Endangered species

Special Report: How safe is Tampa's Lowry Park Zoo?

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In the inspection report filed by the USDA on Aug. 23 and obtained by Tampa Bay's 10 News, federal inspectors agreed:

"The current safety protocol for shifting big cats is inadequate to safely handle these animals in a manner that minimizes the potential for physical harm or trauma to the cats, keepers and public," wrote an inspector in the report. " ... The lack of proper training given to the new employee presented a safety hazard and threat to the zoo staff as well as the general public."

"We kept waiting for something," Jeff Kremer says about the tiger's escape in August. "We were afraid it was going to happen."

"That is the first time a tiger has escaped, but I can tell you ... I've worked shifts where baby elephants got out — twice," he adds, going down a list of animals that escaped temporarily from their habitats into other areas in the zoo: leopards, an orangutan, Colobus monkeys, an alligator and emus. "A significant animal gets out of an exhibit on a once-a-month basis. It's not an uncommon thing."

American Association of Zoo Keepers Executive Director Ed Hansen says that's a problem.

"Once a month is very frequent even for a large zoo," says Hansen, a former zookeeper at Reid Zoo in Tucson, Ariz. "If my facility was having a large or dangerous animal escape once a month, I would be doing some serious internal investigations and retraining my staff."

In a statement sent to Tampa Bay's 10 News responding to the USDA report, zoo spokesperson Nelson said the incident was "not a training issue, but rather a very unfortunate human error." In other media reports involving brief mentions of claims made by Czarnik, including two St. Petersburg Times articles and a Fox 13 interview, zoo officials dismissed him as a disgruntled employee. In Times writer Thomas French's nearly 8,000-word tribute to Herman and Enshalla, where just over 140 words were devoted to claims by Czarnik and Peterson, there was no response by the zoo.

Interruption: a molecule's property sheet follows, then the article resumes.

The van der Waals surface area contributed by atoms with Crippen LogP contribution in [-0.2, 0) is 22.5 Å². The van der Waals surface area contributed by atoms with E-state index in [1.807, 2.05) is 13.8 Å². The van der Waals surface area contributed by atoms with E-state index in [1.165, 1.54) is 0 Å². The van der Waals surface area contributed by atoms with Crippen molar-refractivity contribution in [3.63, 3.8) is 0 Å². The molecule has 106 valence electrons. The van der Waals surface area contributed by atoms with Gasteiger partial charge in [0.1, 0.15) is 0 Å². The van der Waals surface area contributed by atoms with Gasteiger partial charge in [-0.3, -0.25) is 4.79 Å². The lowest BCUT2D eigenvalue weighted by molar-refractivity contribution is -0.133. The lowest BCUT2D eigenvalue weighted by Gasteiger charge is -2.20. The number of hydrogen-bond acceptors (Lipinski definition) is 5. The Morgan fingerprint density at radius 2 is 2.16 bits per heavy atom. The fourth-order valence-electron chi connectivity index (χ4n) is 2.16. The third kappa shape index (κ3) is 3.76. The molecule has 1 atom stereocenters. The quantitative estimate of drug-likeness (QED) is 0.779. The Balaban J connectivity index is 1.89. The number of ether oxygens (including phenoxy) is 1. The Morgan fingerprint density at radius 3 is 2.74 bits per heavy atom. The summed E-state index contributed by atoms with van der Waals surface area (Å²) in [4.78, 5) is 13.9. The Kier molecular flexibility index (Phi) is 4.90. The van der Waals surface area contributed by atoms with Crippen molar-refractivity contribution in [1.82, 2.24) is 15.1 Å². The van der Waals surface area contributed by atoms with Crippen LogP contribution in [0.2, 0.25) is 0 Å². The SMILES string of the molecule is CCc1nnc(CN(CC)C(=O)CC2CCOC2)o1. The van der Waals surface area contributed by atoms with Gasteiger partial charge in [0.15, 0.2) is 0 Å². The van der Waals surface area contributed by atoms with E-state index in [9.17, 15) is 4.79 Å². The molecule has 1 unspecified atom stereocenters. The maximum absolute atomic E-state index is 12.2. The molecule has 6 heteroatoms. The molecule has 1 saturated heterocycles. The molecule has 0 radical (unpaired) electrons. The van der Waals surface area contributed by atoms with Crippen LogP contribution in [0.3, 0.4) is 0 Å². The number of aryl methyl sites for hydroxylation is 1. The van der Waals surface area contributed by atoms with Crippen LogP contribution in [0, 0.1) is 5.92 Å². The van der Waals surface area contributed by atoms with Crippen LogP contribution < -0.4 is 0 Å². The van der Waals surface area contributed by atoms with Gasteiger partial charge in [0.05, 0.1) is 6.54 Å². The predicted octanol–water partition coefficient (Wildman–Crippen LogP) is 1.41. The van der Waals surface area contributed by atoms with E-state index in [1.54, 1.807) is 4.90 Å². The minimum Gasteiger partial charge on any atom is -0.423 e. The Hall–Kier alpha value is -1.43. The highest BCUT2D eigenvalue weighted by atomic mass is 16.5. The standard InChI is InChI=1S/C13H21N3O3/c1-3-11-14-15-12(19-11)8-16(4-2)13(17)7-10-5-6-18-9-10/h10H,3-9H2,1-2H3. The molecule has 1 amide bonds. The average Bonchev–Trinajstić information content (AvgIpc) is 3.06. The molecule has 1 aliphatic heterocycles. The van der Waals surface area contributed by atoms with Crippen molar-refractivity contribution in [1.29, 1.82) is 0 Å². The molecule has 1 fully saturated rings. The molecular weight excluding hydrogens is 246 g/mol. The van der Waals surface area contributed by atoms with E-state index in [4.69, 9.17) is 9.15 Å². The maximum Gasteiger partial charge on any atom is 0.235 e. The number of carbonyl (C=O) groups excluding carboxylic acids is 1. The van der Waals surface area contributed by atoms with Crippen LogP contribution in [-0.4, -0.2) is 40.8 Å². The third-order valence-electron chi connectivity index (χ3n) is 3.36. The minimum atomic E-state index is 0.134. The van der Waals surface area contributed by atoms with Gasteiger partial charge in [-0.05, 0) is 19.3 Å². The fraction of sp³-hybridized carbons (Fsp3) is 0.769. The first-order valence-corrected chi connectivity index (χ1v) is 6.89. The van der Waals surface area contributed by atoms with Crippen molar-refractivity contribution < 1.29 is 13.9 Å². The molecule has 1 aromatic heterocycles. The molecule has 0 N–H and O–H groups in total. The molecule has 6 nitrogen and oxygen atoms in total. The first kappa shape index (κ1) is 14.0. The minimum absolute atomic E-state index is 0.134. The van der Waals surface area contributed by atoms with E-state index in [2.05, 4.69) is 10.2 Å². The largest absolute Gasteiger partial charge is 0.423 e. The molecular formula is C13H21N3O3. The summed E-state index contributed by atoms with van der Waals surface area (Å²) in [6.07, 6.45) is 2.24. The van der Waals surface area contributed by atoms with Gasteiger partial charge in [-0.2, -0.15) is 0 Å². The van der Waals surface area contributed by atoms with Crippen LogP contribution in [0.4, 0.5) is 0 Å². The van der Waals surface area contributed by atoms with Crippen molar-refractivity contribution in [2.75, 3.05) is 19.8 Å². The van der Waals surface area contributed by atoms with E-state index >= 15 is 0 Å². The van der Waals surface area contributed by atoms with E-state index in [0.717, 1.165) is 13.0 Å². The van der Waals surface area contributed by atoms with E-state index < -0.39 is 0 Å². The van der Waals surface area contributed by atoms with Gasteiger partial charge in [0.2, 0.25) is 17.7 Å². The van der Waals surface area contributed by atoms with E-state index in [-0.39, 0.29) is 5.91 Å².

click to enlarge PEACEABLE KINGDOM: Animals in the Safari Africa section of the zoo - Alex Pickett
Alex Pickett
PEACEABLE KINGDOM: Animals in the Safari Africa section of the zoo

In an e-mail to CL, Nelson refused to comment on any of the allegations made by former employees.

"The grievances of these employees have been well documented in the media in recent weeks, and we don't have anything to add to that," wrote Nelson. "We consider this a personnel matter, which we won't discuss today or another time."

Murphy, Salisbury, Murrow, Shannon and Noel did not return repeated calls for comment. Rottman, when reached, refused to comment. The zoo's attorney, Richard A. Harrison, denied Florida Public Records Act requests for several documents related to the zoo's operations. Following CL's attempts to contact zoo administrators directly, Nelson sent a letter to the paper's editor suggesting that such efforts bordered on "harassment," and that "it is [the zoo's] policy and a condition of our employment that employees are requested to not have any contact with the press on matters regarding the zoo or their employment here," and that all such inquiries must be referred to the public relations office.

The AZA, which produces an accreditation report every five years on its members, cannot release any information about inspections to the public due to a confidentiality agreement between its members. The only recent document on the zoo's practices to surface publicly has been the Aug. 23 USDA inspection report.

Former employees say current zookeepers cannot speak for fear of losing their jobs. "We all knew if you say something and have an opinion, you're gone," says Nicole Myers, a former zookeeper who resigned in April after two years in the aviary department. "You know that from the first month."

AAZK's Hansen does provide a balanced view on complaints lodged at zoos. Hansen says zoos face some of the same challenges as any other organization in which a worker-vs.-management sentiment can flourish. And in some cases, he says, that feeling is amplified at a zoo.

"Keepers, because they are so passionate about what they do, they lose sight sometimes that running the zoo is a business," he says. "It's an entertainment business and a conservation business. Sometimes keepers fail to see both sides."

City officials say they have a limited role in the zoo's practices, despite the fact that they occupy four seats on the nonprofit's board, and that the City of Tampa, which owns the land the zoo sits upon, provides the nonprofit thousands of dollars a year ($500,000 for FY 2006 alone). On Sept. 7, Tampa city attorney David Smith told the Tampa City Council that the city has little control over the zoo's operations, hiring or training. It is a position shared by some council members.

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